Ultra High Definition (UHD) and High Dynamic Range (HDR) are set to be two of the hottest topics at IBC2018.
More than 100 million UHD television sets will be sold in 2018. This represents 44% of total global flat panel television shipments. Double that number again are expected to be sold in 2022.
“Better visual experience and availability of 4K content together with declining price points are driving 4K TV set shipments,” suggests Khin Sandi Lynn, industry analyst at ABI Research, which provided the figures.
The concept of a ‘better visual experience’ is hugely subjective and open to personal interpretation and viewing environment, but there is certainly a lot more content available in 2018 than there was in 2017.
UHD content can now commonly be found on streaming services such as Netflix and Amazon Prime, while some pay-TV service providers are producing, up-converting and broadcasting UHD programming. Movies, drama, sport and natural history are common content types.
The BBC’s Planet Earth II, to give but one example, is widely considered to have benefitted greatly from UHD – providing an immersive and detailed view of the natural world that we wouldn’t otherwise have seen – while period drama series The Crown on Netflix and The Man In The High Castle on Amazon Prime look sumptuous thanks to the additional contrast and pixel count.
This year’s FIFA football World Cup and the Wimbledon tennis championships were both covered in UHD, and Premier League football has been produced that way for several seasons.
However, although TV programmes are frequently produced in UHD and HDR, and some are broadcast or delivered that way, UHD and HDR services are still the exception rather than the rule.
According to satellite company Eutelsat, the number of UHD channels available around the world is said to have grown by 26% in the six months to April 2018, taking the total number to 125.
The Ultra HD Forum, however, is a bit more conservative in its estimates. It only counts commercially available services (not trials) and says there were 51 active UHD services available around the world as of March – a figure that includes Netflix and Amazon.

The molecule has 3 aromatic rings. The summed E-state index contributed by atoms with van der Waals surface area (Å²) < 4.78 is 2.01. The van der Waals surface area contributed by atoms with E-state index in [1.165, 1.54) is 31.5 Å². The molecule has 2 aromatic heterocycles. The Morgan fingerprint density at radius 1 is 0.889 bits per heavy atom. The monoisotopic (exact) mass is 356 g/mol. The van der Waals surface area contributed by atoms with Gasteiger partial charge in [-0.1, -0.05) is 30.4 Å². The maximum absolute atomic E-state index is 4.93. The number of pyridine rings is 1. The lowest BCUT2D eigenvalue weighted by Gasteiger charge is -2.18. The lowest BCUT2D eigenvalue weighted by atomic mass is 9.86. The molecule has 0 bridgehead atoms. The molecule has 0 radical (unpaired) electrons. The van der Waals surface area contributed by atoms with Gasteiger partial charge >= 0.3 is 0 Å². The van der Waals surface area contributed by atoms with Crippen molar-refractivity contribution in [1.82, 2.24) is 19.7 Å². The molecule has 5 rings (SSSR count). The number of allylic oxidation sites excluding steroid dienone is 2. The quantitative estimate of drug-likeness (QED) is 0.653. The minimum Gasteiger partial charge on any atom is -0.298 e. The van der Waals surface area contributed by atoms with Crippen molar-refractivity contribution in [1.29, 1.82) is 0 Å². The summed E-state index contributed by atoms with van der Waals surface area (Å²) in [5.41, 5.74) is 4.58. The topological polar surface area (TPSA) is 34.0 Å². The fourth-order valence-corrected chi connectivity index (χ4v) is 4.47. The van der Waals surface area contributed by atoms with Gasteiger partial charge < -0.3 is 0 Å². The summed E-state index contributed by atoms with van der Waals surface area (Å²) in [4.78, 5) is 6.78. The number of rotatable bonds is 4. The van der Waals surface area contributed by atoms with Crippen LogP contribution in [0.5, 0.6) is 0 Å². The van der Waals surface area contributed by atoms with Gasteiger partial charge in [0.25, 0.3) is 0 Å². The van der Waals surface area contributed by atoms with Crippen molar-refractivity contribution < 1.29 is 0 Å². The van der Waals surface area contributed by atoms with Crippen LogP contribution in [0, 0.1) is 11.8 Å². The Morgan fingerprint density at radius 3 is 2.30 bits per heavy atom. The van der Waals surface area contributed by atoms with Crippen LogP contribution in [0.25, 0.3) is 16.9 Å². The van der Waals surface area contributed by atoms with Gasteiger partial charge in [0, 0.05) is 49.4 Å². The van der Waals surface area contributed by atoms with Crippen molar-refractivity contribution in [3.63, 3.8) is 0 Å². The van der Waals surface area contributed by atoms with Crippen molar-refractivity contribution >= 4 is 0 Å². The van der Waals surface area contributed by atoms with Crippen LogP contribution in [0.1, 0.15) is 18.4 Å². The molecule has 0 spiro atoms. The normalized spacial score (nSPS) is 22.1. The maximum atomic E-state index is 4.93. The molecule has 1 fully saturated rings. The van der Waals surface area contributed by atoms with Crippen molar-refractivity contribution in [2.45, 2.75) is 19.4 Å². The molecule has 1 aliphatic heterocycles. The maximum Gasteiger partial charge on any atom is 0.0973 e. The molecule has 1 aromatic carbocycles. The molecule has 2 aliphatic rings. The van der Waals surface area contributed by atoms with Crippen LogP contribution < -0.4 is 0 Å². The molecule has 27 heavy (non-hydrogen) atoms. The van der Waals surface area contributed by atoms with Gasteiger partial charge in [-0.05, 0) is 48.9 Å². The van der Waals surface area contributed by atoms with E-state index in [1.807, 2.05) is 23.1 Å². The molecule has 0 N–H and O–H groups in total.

The UHD services that are live include those from Comcast, DirecTV and DISH in the US, Tricolor TV in Russia, DigiTurk in Turkey and Sky Sports and BT Sport in the UK. Korea, Japan, India and China also have both channels and services.
If you think this is slim pickings, consider this: despite HD channels going live as far back as 2003, only 27% of all TV channels around the world are currently HD. This puts it into some perspective.
While the take-up may be considered slow, there are pioneers who are convinced of the need for UHD and HDR. Holland’s Insight TV is one.
Backed by TV Entertainment Reality Network (TERN), Insight TV produces sport, lifestyle and entertainment content in UHD (such as Endurance: 24 Hours of Spa, pictured above)and makes it available online via Insight.TV and the Insight channel which is carried on various platforms around Europe.
“When Insight TV took the decision to launch, we knew we had to do something very different to what was already available,” explains Chief Commercial Officer Graeme Stanley.
“This meant taking leadership for the type of content we commissioned and produced and also how that content was created, which left one option: UHD HDR at 50fps. This was a huge challenge, but the results show that the company made absolutely the right decision. Three years later, we’re at the forefront of this television revolution, making UHD HDR programmes.” Stanley is confident that this is only the beginning.
“The demand for higher quality production standards will see an ongoing migration to UHD as consumers demand high-quality content through the increasing numbers of UHD sets being sold annually.”
HDR is an important part of the Insight TV offering, and it shoots all of its content that way.
But while Insight, and both Netflix and Amazon, are pushing HDR hard, not everyone is convinced.
Of the 51 services listed by the Ultra HD Forum, only 12 offer some sort of HDR, whether it is HDR10, Hybrid Log Gamma (HLG), Dolby Vision or a combination thereof.
BT Sport Chief Operating Officer Jamie Hindhaugh is not convinced about the current demand for linear HDR broadcasts. “I’m still a great believer that there are not enough screens out there or devices compatible to be able to tell you to take the HDR rather than the SDR feeds,” he says. “It feels wrong to say we’re going to broadcast [something in] HDR and to say it’s backwards compatible when no one can actually watch it in HDR.”
With this current landscape, of haves and have-nots, ifs and maybes, you would think it would be difficult for technology manufacturers and developers to know which way to turn.